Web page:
Zebra grass and garden design


Wondering about how invasive Zebra grass is in the garden.

Also, question about garden design principals.


Zebra grass (Miscanthus sinensis ‘Zebrinus’) and how to avoid a contrived looking garden.

Miscanthus cultivars are often the #1 choice of ornamental grass at garden centres. There are many different varieties: some seem to clump quite well, others seem to run through a garden bed and become a nuisance. They can be tall and strappy or form tight mounds of fine, raspy foliage. They all have thick, strong, mat-forming rhizomatous roots, which makes them a breeze to share with others or move to another part of the garden. Miscanthus are typically tough and adaptable, accepting all kinds of growing conditions, practically nothing knocks them back except perhaps overcrowding or deep shade. They typically creep out from the centre of origin and may need periodic renewal through division and removal of old unproductive/dead parts. Some, such as M. x giganteus achieve enormous stature (akin to bamboo), and could be used for privacy or screening, but their bottoms do tend to look a little bare. Miscanthus x giganteus is one of the only varieties that does not set viable seed, and so it is a more suitable choice if you wish to avoid perpetuating a potentially invasive species out into natural grasslands.

See: https://www.invadingspecies.com/invaders/plants-terrestrial/miscanthus/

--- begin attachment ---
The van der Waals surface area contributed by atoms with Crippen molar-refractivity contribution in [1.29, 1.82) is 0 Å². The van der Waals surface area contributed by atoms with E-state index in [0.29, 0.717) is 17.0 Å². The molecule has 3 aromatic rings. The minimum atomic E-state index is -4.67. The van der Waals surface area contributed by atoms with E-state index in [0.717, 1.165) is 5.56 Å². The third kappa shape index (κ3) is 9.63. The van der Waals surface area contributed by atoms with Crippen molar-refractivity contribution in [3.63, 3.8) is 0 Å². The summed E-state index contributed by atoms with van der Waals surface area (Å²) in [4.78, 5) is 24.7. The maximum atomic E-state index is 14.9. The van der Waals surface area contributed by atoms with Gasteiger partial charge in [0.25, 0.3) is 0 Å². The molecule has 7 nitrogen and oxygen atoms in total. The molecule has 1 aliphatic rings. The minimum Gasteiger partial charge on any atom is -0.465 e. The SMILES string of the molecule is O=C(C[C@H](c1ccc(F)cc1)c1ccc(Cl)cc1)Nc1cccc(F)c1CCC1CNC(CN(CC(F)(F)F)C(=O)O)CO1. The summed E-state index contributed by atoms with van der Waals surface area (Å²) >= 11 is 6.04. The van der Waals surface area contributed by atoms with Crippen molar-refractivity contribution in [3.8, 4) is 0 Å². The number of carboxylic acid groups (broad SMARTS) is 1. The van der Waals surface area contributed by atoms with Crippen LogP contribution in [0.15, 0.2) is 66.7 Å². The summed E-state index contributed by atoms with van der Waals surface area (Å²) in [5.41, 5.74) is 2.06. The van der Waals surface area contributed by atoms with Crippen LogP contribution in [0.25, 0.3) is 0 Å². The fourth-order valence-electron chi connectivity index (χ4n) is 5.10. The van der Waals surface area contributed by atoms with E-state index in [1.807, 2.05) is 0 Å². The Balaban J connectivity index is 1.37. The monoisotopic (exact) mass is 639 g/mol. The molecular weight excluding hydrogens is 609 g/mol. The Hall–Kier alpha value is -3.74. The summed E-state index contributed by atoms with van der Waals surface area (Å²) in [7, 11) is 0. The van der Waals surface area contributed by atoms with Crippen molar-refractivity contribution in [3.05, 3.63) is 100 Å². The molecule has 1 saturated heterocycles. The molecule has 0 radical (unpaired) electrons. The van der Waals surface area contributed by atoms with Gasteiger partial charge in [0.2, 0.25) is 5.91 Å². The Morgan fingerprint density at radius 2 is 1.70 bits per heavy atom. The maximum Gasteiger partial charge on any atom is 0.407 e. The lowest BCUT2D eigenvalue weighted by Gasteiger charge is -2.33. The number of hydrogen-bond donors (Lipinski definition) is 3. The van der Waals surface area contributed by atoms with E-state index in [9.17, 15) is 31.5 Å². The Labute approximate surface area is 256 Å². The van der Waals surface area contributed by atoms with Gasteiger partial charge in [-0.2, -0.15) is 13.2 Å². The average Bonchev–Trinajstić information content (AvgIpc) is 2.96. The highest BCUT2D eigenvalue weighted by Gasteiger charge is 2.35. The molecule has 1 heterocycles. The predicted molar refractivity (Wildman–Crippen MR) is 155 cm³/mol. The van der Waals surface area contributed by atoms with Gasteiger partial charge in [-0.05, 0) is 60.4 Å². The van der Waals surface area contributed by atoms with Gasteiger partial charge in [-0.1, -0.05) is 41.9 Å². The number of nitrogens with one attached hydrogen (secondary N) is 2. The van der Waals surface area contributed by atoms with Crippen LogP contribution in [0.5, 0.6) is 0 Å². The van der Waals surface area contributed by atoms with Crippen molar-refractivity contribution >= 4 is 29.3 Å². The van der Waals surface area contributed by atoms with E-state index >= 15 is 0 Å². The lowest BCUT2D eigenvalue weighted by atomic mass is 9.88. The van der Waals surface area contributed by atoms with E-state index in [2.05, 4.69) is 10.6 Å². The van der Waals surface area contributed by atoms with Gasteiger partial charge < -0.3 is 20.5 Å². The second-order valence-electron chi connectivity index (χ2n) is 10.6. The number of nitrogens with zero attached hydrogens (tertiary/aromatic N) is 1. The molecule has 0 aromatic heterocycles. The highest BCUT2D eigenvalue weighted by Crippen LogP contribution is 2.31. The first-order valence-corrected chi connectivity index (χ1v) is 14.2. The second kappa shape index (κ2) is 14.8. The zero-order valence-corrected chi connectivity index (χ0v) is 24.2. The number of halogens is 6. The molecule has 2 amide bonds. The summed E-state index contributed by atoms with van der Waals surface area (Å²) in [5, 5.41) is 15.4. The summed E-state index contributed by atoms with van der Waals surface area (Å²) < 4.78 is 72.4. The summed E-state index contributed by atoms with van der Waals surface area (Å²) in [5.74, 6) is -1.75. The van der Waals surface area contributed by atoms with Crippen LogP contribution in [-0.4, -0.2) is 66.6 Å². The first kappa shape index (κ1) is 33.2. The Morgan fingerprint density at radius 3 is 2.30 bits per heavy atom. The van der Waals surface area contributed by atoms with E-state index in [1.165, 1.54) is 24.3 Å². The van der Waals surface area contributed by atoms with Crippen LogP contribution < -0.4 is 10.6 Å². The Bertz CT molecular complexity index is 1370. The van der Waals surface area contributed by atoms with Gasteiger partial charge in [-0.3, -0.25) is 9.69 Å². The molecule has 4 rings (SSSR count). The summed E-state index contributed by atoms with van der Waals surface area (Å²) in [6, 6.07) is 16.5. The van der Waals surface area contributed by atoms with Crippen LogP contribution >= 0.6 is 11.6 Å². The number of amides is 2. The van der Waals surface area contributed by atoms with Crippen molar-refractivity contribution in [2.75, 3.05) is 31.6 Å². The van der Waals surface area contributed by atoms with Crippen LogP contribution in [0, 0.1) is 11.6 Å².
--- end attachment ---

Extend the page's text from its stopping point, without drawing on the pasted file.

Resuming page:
Garden design has a lot to do with personal aesthetic. Some people find a symmetrical, evenly placed planting calm and orderly, whereas others prefer a more naturalistic look. If a symmetrical planting is a look you wish to avoid, follow the lead of nature. Plant loose, unevenly numbered groupings of one type of plant (some people like triangles) and avoid rows or isolated singly spaced plants (unless they are large). You can achieve balance and harmony, while also creating interest by choosing plants with similar visual weight /colours, but a contrasting leaf shape or form (the plants overall shape or structure: mounding, vase shaped, columnar..). You could disrupt the symmetry of a single Japanese maple in the centre of a long narrow bed  by mixing up the plantings on either side. A couple of large grasses such as Zebra grass could be featured on one side, a large cluster of x-large hostas or a plant like ornamental rhubarb (Rheum palmatum) on the other, with the addition of some smaller clump-forming grass like tufted hair grass (Deschampsia cespitosa) or sedges to bridge the two sides. Groundcovers that marry elements together (and echo the shape and colour of the larger plants) would also be a nice addition, such as mukdenia, bergenia, heuchera, wild ginger (Asarum canadense), epimedium, barren strawberry (Waldsteinia fragarioides), etc. Miniature evergreens, such as a carpet Juniper, or interstitial peonies would also be visually pleasing. In this way you create interest but maintain simplicity by emphasizing leaf types, keeping the flowering elements to a minimum, allowing the maple to still remain a star of this garden bed. Just make sure that you are aware of the growing conditions of the site you are planting into (part shade, full sun), before making any firm plans.

For more info on designing your garden, see: https://www.finegardening.com/2-ways-design-bold-gardens